Co Donegal.

Sir, – What collective mania has gotten hold of the Green Party in their haste to replace Eamon Ryan?

Apparently all their failings in delivering their message and policies to date can instantly be solved by appointing a leader from “down there in the country”.

Is the Green Party message not current to all the constituencies and interests in the country? Perhaps a more enlightened and challenging approach might be to get out from behind the desks and go talk, listen and understand the people “down the country” and persuade them on the veracity and urgency of their message and policies on global warming, economics and social justice and how they can live sustainably with them.

Pippa Hackett and the Green Party in Government have overseen the collapse of the forestry industry in Ireland under her watch, with historically low new forestry plantations this year, just as the EU has set a target of planting three billion trees in the EU in the next five years. – Yours, etc,




Co Galway.

A chara, – It was sad to hear that Eamon Ryan, one of the most honourable of people in our public life, has decided to step down as leader of the Green Party. He can be consoled, however, that he has succeeded in putting green issues permanently on the political agenda for all future governments.

The sad thing is that his Green Party was dumped upon by his Coalition partners in the recent European and local elections, with one prominent Fine Gael candidate even comparing cycle lanes to the Berlin Wall. Like the Labour Party before them, the Greens, as the minor party in Government, has proved to be a convenient mudguard for their senior Coalition partners.

With the Greens in the doldrums for the foreseeable future, one wonders who the grand old dames of Irish politics, Fianna Fáil and Fine Gael, will be eying up next as potential junior partners in their next coalition government. – Is mise,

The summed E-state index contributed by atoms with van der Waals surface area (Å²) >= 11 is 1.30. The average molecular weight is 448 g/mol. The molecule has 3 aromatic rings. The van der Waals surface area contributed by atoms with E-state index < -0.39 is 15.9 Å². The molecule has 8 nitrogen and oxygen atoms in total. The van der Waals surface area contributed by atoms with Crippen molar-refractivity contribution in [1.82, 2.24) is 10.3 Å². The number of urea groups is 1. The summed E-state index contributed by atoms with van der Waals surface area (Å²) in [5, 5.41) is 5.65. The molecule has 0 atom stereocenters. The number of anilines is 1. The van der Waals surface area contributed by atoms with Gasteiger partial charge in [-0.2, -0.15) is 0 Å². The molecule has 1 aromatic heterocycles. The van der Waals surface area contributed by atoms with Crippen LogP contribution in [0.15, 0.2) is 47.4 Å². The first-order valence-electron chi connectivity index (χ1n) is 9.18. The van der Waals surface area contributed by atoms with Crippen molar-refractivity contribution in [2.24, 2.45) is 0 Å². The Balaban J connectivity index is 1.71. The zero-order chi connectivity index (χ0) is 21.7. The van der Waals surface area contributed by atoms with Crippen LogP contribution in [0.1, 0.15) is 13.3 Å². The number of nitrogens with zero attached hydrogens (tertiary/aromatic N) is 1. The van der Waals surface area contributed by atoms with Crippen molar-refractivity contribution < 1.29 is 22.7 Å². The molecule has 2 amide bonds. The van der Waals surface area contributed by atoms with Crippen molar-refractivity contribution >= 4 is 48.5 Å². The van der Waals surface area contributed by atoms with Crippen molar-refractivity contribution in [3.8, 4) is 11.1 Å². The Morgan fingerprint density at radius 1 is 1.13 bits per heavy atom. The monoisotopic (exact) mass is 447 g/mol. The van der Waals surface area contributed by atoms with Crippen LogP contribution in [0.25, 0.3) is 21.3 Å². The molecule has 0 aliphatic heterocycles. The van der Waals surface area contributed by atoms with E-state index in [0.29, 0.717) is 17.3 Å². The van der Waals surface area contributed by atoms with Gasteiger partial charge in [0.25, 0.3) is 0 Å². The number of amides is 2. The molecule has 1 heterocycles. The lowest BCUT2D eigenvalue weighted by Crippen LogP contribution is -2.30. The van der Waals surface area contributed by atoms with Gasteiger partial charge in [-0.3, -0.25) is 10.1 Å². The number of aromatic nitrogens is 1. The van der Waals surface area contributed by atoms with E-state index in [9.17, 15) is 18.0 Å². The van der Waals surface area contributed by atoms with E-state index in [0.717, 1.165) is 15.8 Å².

Co Wicklow.

Sir, – The decision of the Green Party to allow its members in Northern Ireland to vote in its forthcoming leadership contest means that, as in 2020, a Cabinet Minister and Coalition party leader will be elected in part by people who will not have live under the policies (including taxation rates) determined by that politician. – Is mise,



Co Donegal.

Sir, – The problem for the Green Party is that it never left its safe, comfortable, well-off, middle-class bubble. It targets seats in affluent areas where people vote Green in the full knowledge that it’s a risk-free vote that’s good for virtue signalling.

They know the Greens won’t implement any of the policies required to seriously address our climate change challenges, especially any that would impede the lives of the well-heeled Green voters, much less do anything to address financial imbalances.

No fear the Greens will do anything that lowers the price of a house, to create a fair chance for others, especially not for those expecting to inherit the homes of their parents or grandparents.

Whoever takes over as leader should have a bit more guts to reach out to a wider audience and to confront its own voters with the reality of how their lifestyle contributes to Ireland’s carbon footprint and be honest with them that it is they who should pay and change.

Oh, and explain that they also need to properly fund services, especially the ones they don’t personally rely on, as that’s what you do in a decent and fair society, and that’s what a social contract is. – Yours, etc,


The Hague,

The Netherlands.